One thing that perplexes me about the novel that we touched on and Eddie also brings up again is the radical implausibility of the characters. I focused in class on the implausibility of the protagonists -- pointing out that one can have a romantically heroic protagonist without actually going so far as to make characters literally impossibly brilliant, as Francisco d'Anconia is made to me, literally the instant and effortless winner at everything he tries without fail, re-inventing calculus as a child, being handsome and athletic, and so on and on, or Hank Rearden being not only an incomparable entrepreneur, but also a master prospector for a whole diversity of resources, and also a master metallurgist, and also just happening to be a paradigm-shattering engineer/architect, and so on.
But it also seems to me that the bad guys in the novel are also quite flabbergastingly implausible, apt to declarations of the most absurd things imaginable, twisting at their villain mustaches and propounding Dr. Eeeevil conspiracies about their hostility to anything that might be construed as an accomplishment or about their unslakable lust to obliterate anything that might be construed as beautiful and so on.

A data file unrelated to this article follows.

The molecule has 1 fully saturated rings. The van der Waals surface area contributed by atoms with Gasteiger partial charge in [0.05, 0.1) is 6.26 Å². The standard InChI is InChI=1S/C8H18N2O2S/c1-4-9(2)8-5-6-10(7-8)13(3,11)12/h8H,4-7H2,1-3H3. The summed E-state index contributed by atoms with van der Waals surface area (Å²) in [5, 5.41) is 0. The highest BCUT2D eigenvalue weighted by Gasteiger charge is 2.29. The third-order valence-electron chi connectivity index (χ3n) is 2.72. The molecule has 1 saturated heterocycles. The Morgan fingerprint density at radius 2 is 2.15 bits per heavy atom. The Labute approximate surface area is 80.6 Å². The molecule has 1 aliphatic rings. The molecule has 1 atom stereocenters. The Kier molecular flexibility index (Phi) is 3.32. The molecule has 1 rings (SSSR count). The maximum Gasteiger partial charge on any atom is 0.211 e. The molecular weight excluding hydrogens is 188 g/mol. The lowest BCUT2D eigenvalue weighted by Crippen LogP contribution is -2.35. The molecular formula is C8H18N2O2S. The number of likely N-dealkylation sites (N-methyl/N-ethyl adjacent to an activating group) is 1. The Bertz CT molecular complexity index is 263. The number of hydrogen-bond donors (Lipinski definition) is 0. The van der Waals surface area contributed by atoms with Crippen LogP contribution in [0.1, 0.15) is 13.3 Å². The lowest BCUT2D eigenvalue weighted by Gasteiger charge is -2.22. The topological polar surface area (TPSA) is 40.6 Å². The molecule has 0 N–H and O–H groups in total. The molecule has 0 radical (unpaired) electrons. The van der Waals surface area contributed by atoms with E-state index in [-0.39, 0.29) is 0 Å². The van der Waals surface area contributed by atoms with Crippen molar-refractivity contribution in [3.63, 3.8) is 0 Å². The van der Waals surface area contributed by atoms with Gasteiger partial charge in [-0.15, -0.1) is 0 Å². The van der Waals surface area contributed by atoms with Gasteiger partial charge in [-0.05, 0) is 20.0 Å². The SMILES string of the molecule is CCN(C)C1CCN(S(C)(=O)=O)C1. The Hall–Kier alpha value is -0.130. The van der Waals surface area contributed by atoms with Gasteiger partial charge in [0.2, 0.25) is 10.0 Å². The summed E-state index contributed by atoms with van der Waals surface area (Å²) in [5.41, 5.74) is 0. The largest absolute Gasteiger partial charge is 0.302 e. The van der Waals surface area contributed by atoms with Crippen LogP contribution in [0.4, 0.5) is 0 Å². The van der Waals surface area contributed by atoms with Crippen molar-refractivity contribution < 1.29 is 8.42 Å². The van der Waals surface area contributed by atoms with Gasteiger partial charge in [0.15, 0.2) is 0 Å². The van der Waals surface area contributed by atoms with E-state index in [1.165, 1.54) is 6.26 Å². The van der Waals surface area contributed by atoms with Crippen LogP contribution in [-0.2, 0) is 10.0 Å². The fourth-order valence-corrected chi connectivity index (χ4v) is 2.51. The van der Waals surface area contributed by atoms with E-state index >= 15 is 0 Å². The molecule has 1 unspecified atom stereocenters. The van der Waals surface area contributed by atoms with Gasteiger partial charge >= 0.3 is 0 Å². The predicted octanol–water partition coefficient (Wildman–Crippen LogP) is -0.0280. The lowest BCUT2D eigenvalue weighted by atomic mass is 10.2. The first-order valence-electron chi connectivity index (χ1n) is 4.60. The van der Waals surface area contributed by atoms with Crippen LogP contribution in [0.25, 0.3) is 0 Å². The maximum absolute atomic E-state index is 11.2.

Rand takes real pains to insist on the actual factual reality of her heroes:
"About the Author: 'My personal life' says Ayn Rand, 'is a postscript to my novels; it consists of the sentence 'And I mean it. I have always lived by the philosophy I present in my books and it has worked for me, as it has worked for my characters... I trust that no one will tell me that men such as I write about don't exist. That this book has been written -- and published -- is my proof that they do."
Needless to say, writing Atlas Shrugged no more proves Ayn Rand the equal of John Galt than the publication of Harry Potter novels (works of fiction in every way -- including philosophically -- better and preferable to Rand's hackneyed hyperbolic bodice-rippers in my humble opinion) makes J.K. Rowling the equal of Albus Dumbledore.
Setting aside the curious evangelical sales pitch slash motivational speaker flim-flam artistry of Rand's punchy little bit of self-promotion there (change your life! -- it worked for me, it'll work for you! -- just mail in the handy card included in the novel to contact the Ayn Rand Institute and we'll turn your life around!), it seems to me that Rand is insisting on the literal reality of her superlative characters in a way that makes it difficult to treat them merely as "artistic" or "stylistic" conjurations of every person's capacity for greatness or independence or what have you. I mention this in answer to a few complaints about my emphasis on Rand's endless implausibilities by some who wanted to rationalize their own identification with the castle she has built in the air here.